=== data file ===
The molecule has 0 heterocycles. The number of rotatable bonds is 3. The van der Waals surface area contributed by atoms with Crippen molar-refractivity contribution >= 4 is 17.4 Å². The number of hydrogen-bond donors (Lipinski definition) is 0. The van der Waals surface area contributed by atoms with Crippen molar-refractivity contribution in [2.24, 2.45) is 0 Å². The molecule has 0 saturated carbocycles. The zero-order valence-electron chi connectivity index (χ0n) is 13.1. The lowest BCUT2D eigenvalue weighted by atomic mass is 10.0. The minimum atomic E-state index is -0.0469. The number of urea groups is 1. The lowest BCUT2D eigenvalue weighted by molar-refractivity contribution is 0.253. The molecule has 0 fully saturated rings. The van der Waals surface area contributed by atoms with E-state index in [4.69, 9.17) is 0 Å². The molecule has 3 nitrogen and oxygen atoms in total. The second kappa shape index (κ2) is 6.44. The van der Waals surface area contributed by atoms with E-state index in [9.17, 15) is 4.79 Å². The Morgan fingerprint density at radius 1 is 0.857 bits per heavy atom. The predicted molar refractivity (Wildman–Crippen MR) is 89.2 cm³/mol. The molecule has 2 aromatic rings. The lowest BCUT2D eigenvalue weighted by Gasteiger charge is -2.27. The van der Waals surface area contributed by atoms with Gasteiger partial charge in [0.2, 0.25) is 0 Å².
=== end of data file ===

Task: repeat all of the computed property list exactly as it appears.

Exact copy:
The molecule has 0 heterocycles. The number of rotatable bonds is 3. The van der Waals surface area contributed by atoms with Crippen molar-refractivity contribution >= 4 is 17.4 Å². The number of hydrogen-bond donors (Lipinski definition) is 0. The van der Waals surface area contributed by atoms with Crippen molar-refractivity contribution in [2.24, 2.45) is 0 Å². The molecule has 0 saturated carbocycles. The zero-order valence-electron chi connectivity index (χ0n) is 13.1. The lowest BCUT2D eigenvalue weighted by atomic mass is 10.0. The minimum atomic E-state index is -0.0469. The number of urea groups is 1. The lowest BCUT2D eigenvalue weighted by molar-refractivity contribution is 0.253. The molecule has 0 fully saturated rings. The van der Waals surface area contributed by atoms with E-state index in [4.69, 9.17) is 0 Å². The molecule has 3 nitrogen and oxygen atoms in total. The second kappa shape index (κ2) is 6.44. The van der Waals surface area contributed by atoms with E-state index in [9.17, 15) is 4.79 Å². The Morgan fingerprint density at radius 1 is 0.857 bits per heavy atom. The predicted molar refractivity (Wildman–Crippen MR) is 89.2 cm³/mol. The molecule has 2 aromatic rings. The lowest BCUT2D eigenvalue weighted by Gasteiger charge is -2.27. The van der Waals surface area contributed by atoms with Gasteiger partial charge in [0.2, 0.25) is 0 Å².